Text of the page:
The tower that never was...

The STAM museum in Ghent has launched 'Expo: models' - a brand new exhibition that concentrates on models and sheds fresh light on the monuments that embellish our country.

Despite computer technology, even today artists and architects often favour models when they are designing new projects. They are a way of introducing monuments to the general public and allow municipal authorities to take a considered decision on prospective projects. The oldest model on show in Ghent is 400 years old, but the latest 3D printer models are also on show.

The collection includes a design by Gustave Magnel, one of the pioneers of pre-stressed concrete. He conceived a tower for the 1958 World Exhibition in Brussels. It was to stand 635 metres high with aerials that covered the entire country. Doubts about the feasibility led the planners to decide on the Atomium instead.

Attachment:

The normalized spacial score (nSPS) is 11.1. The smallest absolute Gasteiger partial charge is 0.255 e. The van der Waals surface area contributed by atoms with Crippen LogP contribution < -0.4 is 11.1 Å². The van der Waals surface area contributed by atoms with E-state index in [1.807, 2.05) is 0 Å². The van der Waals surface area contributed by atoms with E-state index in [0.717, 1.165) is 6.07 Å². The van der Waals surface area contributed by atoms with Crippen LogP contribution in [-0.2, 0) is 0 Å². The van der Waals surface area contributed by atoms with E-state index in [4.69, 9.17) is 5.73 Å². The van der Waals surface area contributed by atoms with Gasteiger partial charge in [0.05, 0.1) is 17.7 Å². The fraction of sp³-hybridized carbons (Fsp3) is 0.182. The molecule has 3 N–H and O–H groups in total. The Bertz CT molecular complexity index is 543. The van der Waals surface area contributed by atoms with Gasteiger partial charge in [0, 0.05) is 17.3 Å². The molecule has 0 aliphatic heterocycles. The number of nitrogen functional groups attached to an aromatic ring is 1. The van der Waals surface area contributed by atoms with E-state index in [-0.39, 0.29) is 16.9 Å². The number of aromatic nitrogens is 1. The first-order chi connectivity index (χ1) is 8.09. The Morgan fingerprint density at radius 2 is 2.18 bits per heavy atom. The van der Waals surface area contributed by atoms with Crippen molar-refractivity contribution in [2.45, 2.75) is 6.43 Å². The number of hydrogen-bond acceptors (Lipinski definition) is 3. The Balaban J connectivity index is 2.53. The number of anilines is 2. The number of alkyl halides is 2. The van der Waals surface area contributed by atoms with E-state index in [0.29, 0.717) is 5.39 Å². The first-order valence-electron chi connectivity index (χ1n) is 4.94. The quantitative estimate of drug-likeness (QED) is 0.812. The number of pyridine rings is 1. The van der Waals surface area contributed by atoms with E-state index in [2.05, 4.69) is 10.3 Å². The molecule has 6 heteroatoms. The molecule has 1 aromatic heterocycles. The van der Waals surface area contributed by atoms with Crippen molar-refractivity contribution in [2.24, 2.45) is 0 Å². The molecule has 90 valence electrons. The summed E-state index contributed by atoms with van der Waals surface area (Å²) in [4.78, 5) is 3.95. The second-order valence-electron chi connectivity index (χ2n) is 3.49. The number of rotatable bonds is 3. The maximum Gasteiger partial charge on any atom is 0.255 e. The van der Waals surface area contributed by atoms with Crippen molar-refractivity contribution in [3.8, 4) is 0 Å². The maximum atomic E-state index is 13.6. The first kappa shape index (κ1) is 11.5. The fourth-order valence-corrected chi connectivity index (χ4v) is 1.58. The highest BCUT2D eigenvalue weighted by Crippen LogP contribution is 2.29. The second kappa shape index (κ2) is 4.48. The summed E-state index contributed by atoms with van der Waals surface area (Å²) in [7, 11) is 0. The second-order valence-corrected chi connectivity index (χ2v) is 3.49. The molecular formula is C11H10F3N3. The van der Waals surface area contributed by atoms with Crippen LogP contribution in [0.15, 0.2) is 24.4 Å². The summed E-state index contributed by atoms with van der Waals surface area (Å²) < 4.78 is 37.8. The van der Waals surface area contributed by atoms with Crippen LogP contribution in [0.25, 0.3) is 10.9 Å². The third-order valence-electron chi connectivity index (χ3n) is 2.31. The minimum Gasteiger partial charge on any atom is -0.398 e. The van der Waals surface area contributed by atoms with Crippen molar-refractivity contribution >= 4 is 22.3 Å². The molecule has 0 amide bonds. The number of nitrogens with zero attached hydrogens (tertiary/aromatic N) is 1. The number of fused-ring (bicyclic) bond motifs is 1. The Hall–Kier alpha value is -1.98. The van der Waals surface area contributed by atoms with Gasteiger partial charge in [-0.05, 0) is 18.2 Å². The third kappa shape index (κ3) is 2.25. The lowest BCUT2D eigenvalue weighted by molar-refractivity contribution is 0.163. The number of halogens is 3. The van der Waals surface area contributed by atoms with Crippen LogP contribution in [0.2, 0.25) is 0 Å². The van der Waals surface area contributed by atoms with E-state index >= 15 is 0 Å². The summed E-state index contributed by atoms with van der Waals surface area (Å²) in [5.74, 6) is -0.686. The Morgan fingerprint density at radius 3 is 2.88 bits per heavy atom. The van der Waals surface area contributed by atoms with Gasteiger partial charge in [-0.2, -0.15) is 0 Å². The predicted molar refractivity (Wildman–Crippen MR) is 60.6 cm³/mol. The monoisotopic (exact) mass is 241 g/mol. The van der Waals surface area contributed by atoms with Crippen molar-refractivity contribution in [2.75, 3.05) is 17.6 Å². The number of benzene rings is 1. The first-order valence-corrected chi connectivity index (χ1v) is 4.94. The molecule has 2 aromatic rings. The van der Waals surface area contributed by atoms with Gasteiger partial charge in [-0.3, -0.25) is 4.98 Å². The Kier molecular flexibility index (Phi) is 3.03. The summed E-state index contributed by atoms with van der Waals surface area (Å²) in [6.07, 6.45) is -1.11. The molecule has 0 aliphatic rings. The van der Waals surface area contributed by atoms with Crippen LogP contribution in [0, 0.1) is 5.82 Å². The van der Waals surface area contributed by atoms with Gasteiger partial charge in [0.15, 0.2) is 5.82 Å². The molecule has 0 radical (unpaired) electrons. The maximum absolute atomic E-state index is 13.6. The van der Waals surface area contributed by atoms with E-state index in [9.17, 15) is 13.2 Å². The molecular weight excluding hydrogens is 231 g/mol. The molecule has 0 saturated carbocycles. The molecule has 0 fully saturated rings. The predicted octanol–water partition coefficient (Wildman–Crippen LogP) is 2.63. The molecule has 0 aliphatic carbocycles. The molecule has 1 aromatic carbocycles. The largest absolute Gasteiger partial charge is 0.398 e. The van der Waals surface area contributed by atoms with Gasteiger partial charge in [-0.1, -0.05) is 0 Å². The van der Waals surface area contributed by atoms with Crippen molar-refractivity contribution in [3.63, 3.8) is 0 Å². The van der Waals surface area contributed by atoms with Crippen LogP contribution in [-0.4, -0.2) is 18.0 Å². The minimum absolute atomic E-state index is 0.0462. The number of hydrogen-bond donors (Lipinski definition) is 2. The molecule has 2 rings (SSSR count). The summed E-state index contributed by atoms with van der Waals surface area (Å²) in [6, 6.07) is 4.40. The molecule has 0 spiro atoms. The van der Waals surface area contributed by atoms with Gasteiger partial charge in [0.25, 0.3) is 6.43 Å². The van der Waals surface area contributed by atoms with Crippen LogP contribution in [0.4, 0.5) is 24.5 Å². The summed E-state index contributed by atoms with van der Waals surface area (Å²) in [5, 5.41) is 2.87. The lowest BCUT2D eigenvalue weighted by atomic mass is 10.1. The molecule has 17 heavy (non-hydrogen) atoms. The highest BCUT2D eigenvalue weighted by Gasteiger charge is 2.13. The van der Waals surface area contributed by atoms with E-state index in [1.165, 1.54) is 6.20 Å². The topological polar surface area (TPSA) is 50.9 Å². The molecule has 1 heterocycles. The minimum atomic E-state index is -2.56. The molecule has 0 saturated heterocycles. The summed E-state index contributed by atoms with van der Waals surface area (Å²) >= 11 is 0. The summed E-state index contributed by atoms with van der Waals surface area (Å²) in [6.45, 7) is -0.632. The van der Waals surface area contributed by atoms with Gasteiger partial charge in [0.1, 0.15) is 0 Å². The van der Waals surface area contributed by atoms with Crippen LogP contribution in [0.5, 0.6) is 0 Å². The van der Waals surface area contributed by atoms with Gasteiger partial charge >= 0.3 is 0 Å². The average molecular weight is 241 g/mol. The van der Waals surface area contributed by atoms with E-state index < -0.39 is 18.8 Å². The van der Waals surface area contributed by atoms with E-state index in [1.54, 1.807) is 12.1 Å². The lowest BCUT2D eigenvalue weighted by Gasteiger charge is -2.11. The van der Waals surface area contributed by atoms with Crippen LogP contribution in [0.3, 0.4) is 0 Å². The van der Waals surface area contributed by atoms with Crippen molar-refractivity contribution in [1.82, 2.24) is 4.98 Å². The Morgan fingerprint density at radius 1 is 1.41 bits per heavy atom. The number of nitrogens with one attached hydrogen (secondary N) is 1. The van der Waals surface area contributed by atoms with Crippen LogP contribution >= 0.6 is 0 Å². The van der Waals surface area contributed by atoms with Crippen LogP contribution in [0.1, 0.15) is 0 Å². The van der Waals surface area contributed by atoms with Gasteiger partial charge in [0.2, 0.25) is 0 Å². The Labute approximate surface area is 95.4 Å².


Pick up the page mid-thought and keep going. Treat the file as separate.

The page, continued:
The exhibition also features a model of how the spire of the Ghent Saint Michael's Church should look according to 17th century designs by Lieven Cruyl. It envisaged a Gothic tower of 129 metres that would make it the highest spire in the city. Today the spire still stands unfinished.